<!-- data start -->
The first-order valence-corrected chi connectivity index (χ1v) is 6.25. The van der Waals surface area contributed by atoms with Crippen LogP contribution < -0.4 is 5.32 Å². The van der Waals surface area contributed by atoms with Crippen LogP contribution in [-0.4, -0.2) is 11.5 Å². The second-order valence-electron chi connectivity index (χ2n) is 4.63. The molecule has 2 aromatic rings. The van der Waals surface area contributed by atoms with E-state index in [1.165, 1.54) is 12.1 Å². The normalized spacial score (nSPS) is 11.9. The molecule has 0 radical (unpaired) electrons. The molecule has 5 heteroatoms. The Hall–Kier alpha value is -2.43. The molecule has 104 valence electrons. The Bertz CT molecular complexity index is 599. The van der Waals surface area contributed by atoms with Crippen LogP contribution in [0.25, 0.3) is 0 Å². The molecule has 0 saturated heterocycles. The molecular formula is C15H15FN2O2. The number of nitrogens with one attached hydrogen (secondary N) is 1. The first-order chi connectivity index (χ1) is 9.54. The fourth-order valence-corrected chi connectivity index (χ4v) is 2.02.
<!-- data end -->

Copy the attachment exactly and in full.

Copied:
The first-order valence-corrected chi connectivity index (χ1v) is 6.25. The van der Waals surface area contributed by atoms with Crippen LogP contribution < -0.4 is 5.32 Å². The van der Waals surface area contributed by atoms with Crippen LogP contribution in [-0.4, -0.2) is 11.5 Å². The second-order valence-electron chi connectivity index (χ2n) is 4.63. The molecule has 2 aromatic rings. The van der Waals surface area contributed by atoms with E-state index in [1.165, 1.54) is 12.1 Å². The normalized spacial score (nSPS) is 11.9. The molecule has 0 radical (unpaired) electrons. The molecule has 5 heteroatoms. The Hall–Kier alpha value is -2.43. The molecule has 104 valence electrons. The Bertz CT molecular complexity index is 599. The van der Waals surface area contributed by atoms with Crippen LogP contribution in [0.25, 0.3) is 0 Å². The molecule has 0 saturated heterocycles. The molecular formula is C15H15FN2O2. The number of nitrogens with one attached hydrogen (secondary N) is 1. The first-order chi connectivity index (χ1) is 9.54. The fourth-order valence-corrected chi connectivity index (χ4v) is 2.02.